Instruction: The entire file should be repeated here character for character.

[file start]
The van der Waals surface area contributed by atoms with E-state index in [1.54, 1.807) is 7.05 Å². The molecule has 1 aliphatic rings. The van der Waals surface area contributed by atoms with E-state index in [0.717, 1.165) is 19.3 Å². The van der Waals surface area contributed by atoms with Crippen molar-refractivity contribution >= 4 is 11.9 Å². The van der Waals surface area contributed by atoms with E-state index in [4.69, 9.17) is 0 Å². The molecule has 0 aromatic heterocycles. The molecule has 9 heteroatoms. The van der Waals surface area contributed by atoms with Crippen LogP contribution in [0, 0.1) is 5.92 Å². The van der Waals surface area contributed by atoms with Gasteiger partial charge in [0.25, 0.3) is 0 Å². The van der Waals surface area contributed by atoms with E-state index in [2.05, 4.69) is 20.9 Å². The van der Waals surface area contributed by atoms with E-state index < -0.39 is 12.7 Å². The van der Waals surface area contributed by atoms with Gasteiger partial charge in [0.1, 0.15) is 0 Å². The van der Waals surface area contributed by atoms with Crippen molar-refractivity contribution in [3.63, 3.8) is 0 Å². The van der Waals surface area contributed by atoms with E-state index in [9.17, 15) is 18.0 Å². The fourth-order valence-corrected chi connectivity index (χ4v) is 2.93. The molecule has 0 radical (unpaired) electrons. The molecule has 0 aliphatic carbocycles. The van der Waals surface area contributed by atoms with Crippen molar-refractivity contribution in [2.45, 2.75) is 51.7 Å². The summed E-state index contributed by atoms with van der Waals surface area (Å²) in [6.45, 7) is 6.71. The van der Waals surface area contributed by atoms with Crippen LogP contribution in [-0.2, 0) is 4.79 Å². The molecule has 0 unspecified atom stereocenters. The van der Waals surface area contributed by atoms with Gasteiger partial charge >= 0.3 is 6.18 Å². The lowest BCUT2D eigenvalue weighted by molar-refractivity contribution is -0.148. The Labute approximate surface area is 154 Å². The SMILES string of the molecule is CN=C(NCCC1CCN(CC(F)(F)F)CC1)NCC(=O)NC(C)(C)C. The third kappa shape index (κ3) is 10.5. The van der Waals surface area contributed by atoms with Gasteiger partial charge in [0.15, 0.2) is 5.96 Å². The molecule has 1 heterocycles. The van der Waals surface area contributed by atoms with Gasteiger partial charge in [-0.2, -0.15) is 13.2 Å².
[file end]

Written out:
The van der Waals surface area contributed by atoms with E-state index in [1.54, 1.807) is 7.05 Å². The molecule has 1 aliphatic rings. The van der Waals surface area contributed by atoms with E-state index in [0.717, 1.165) is 19.3 Å². The van der Waals surface area contributed by atoms with Crippen molar-refractivity contribution >= 4 is 11.9 Å². The van der Waals surface area contributed by atoms with E-state index in [4.69, 9.17) is 0 Å². The molecule has 0 aromatic heterocycles. The molecule has 9 heteroatoms. The van der Waals surface area contributed by atoms with Crippen LogP contribution in [0, 0.1) is 5.92 Å². The van der Waals surface area contributed by atoms with Gasteiger partial charge in [0.25, 0.3) is 0 Å². The van der Waals surface area contributed by atoms with E-state index in [2.05, 4.69) is 20.9 Å². The van der Waals surface area contributed by atoms with E-state index < -0.39 is 12.7 Å². The van der Waals surface area contributed by atoms with Gasteiger partial charge in [0.1, 0.15) is 0 Å². The van der Waals surface area contributed by atoms with Crippen molar-refractivity contribution in [3.63, 3.8) is 0 Å². The van der Waals surface area contributed by atoms with E-state index in [9.17, 15) is 18.0 Å². The fourth-order valence-corrected chi connectivity index (χ4v) is 2.93. The molecule has 0 radical (unpaired) electrons. The molecule has 0 aliphatic carbocycles. The van der Waals surface area contributed by atoms with Crippen molar-refractivity contribution in [2.45, 2.75) is 51.7 Å². The summed E-state index contributed by atoms with van der Waals surface area (Å²) in [6.45, 7) is 6.71. The van der Waals surface area contributed by atoms with Crippen LogP contribution in [-0.2, 0) is 4.79 Å². The molecule has 0 unspecified atom stereocenters. The van der Waals surface area contributed by atoms with Gasteiger partial charge >= 0.3 is 6.18 Å². The lowest BCUT2D eigenvalue weighted by molar-refractivity contribution is -0.148. The Labute approximate surface area is 154 Å². The SMILES string of the molecule is CN=C(NCCC1CCN(CC(F)(F)F)CC1)NCC(=O)NC(C)(C)C. The third kappa shape index (κ3) is 10.5. The van der Waals surface area contributed by atoms with Gasteiger partial charge in [0.15, 0.2) is 5.96 Å². The molecule has 1 heterocycles. The van der Waals surface area contributed by atoms with Gasteiger partial charge in [-0.2, -0.15) is 13.2 Å².